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Marquette Wire

The student news site of Marquette University

Marquette Wire

The student news site of Marquette University

Marquette Wire

Students reflect on Native American Heritage

Photo courtesy of @marquettenasa on Instagram

Since third grade, Annie Bowers, a sophomore in the College of Communication, knew her culture was special. After switching to Indian Community School in third grade, Bowers began to learn more about herself and what it means to be a part of the Chickasaw nation.

“A lot of Native American cultures have a dark history, but I think each culture is different in its own way. They have their own creation stories and traditions that get passed down. That’s what makes them so unique,” Bowers said.

As a commuter student at Marquette, Bowers said she doesn’t have a lot of free time to be involved with the Native American Student Association on campus, but she still admires the work they do.

“With NASA, people don’t feel alone. You can’t always look at someone and think they’re Native American, sometimes it can be more hidden. Having NASA to bring everybody together is important so people don’t feel alone or left out,” Bowers said.

Unlike Bowers, Danielle Barrett, a senior in the College of Arts & Sciences, and current NASA president said she didn’t meet people from the same Native American culture as her until she came to Marquette.

“We are still people, and we are underrepresented people who get under shadowed and forgotten about,” Barrett said.

Madison Black, a junior in the College of Arts & Sciences, and vice president of NASA said that NASA looks to change these beliefs that Native people are forgotten.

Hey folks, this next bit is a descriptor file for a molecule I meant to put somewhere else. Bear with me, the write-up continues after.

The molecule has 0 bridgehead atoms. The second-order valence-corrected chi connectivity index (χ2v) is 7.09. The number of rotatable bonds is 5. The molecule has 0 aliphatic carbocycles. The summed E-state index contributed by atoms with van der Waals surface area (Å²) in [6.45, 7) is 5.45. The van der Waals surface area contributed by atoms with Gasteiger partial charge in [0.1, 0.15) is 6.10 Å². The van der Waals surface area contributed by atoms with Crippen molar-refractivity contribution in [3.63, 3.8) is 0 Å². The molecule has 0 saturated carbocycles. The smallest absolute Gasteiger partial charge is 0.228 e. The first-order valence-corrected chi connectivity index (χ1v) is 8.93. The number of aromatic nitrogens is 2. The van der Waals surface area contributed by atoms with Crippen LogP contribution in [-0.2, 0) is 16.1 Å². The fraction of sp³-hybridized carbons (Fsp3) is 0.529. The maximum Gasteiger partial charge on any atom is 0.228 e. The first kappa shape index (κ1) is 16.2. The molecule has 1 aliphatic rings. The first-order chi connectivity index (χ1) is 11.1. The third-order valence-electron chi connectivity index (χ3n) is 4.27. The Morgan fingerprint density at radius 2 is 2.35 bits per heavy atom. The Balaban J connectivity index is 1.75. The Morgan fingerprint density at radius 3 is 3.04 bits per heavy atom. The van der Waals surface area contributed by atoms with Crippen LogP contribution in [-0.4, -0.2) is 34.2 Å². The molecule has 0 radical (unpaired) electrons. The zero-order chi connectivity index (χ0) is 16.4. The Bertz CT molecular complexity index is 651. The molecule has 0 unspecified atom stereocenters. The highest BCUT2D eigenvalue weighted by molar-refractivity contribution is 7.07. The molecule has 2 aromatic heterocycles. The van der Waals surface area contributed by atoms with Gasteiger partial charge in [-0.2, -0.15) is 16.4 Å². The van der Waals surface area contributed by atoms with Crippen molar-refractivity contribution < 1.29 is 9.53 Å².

“We really strive for a community that meets all the needs of Native students, whether that’s spiritually, emotionally, or socially. It’s just a space where students can come together and feel like they have a home away from home,” Black said.

One accomplishment of NASA was getting Marquette’s seal changed spring semester of 2022. The old seal, which depicted Father Marquette pointing past faceless Indigenous people, was found to be offensive, Barrett said.

The Native people in the old seal were faceless, which Bryan Rindfleisch, an associate professor in the history department, described as offensive because it erased them as people, depicting them as in the past.

Rindfleisch said it took nearly two decades to finally get the seal changed. Although there is always room for improvement, Rindfleisch said one way we can change for the better is through education.

“Get to know something about Native culture. People think that Native Americans are in the past but 85% of Native Americans live in cities and dress just like you and me,” Rindfleisch said.

Black also said people need to start viewing Native people as contemporary people, they are often seen as people from the past.

“Whether a lot of people realize it or not we walk around on historic native land every day which got ripped away from natives,” Black said. “We are a very small group, but we still function in society. The idea is we aren’t functioning people in societies but there are tons of Indigenous people that don’t live on reservations, tons that are urbanized who live lives just like everybody else.”

Although NASA made history by getting the seal changed, Native people are still commonly seen as people from the past who aren’t a part of contemporary society.

“There’s a general erasure because for the longest time since the declaration Native people are seen as our enemies. To recognize them and their history is to talk about everything that we have done,” Rindfleisch said.

Students from all backgrounds are encouraged to join NASA, attend events, and support the fight for recognizing Indigenous people and their land.

Barrett states an upcoming NASA project includes getting the land and water acknowledgment as a plaque or statue to remind students and faculty where the land and water came from.

“Being Native American is a part of my life that I can’t change,” Bowers said. “When I go back to that middle school, they still remember me. It’s like one big family.”

This story was written by Jolan Kruse. She can be reached at [email protected]

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